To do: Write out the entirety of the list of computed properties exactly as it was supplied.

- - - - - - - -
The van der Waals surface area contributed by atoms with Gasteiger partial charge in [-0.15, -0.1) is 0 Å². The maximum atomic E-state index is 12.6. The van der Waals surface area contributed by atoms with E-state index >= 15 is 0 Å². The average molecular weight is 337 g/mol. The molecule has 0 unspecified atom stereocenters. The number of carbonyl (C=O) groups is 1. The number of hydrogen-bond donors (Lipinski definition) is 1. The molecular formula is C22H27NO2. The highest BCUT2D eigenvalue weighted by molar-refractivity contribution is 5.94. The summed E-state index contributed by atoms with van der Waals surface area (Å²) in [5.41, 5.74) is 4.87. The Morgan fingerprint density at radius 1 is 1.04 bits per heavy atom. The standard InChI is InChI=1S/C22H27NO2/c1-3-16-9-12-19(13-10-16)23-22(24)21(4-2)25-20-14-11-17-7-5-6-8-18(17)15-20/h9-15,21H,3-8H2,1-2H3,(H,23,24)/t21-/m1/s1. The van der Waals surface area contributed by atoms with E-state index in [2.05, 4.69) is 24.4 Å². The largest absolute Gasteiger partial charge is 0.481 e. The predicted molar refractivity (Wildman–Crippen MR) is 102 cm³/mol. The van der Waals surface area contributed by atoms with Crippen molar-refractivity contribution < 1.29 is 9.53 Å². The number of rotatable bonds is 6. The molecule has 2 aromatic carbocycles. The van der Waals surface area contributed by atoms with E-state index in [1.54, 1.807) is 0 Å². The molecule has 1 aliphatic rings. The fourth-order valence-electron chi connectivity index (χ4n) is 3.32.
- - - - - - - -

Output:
The van der Waals surface area contributed by atoms with Gasteiger partial charge in [-0.15, -0.1) is 0 Å². The maximum atomic E-state index is 12.6. The van der Waals surface area contributed by atoms with E-state index >= 15 is 0 Å². The average molecular weight is 337 g/mol. The molecule has 0 unspecified atom stereocenters. The number of carbonyl (C=O) groups is 1. The number of hydrogen-bond donors (Lipinski definition) is 1. The molecular formula is C22H27NO2. The highest BCUT2D eigenvalue weighted by molar-refractivity contribution is 5.94. The summed E-state index contributed by atoms with van der Waals surface area (Å²) in [5.41, 5.74) is 4.87. The Morgan fingerprint density at radius 1 is 1.04 bits per heavy atom. The standard InChI is InChI=1S/C22H27NO2/c1-3-16-9-12-19(13-10-16)23-22(24)21(4-2)25-20-14-11-17-7-5-6-8-18(17)15-20/h9-15,21H,3-8H2,1-2H3,(H,23,24)/t21-/m1/s1. The van der Waals surface area contributed by atoms with E-state index in [2.05, 4.69) is 24.4 Å². The largest absolute Gasteiger partial charge is 0.481 e. The predicted molar refractivity (Wildman–Crippen MR) is 102 cm³/mol. The van der Waals surface area contributed by atoms with Crippen molar-refractivity contribution < 1.29 is 9.53 Å². The number of rotatable bonds is 6. The molecule has 2 aromatic carbocycles. The van der Waals surface area contributed by atoms with E-state index in [1.54, 1.807) is 0 Å². The molecule has 1 aliphatic rings. The fourth-order valence-electron chi connectivity index (χ4n) is 3.32.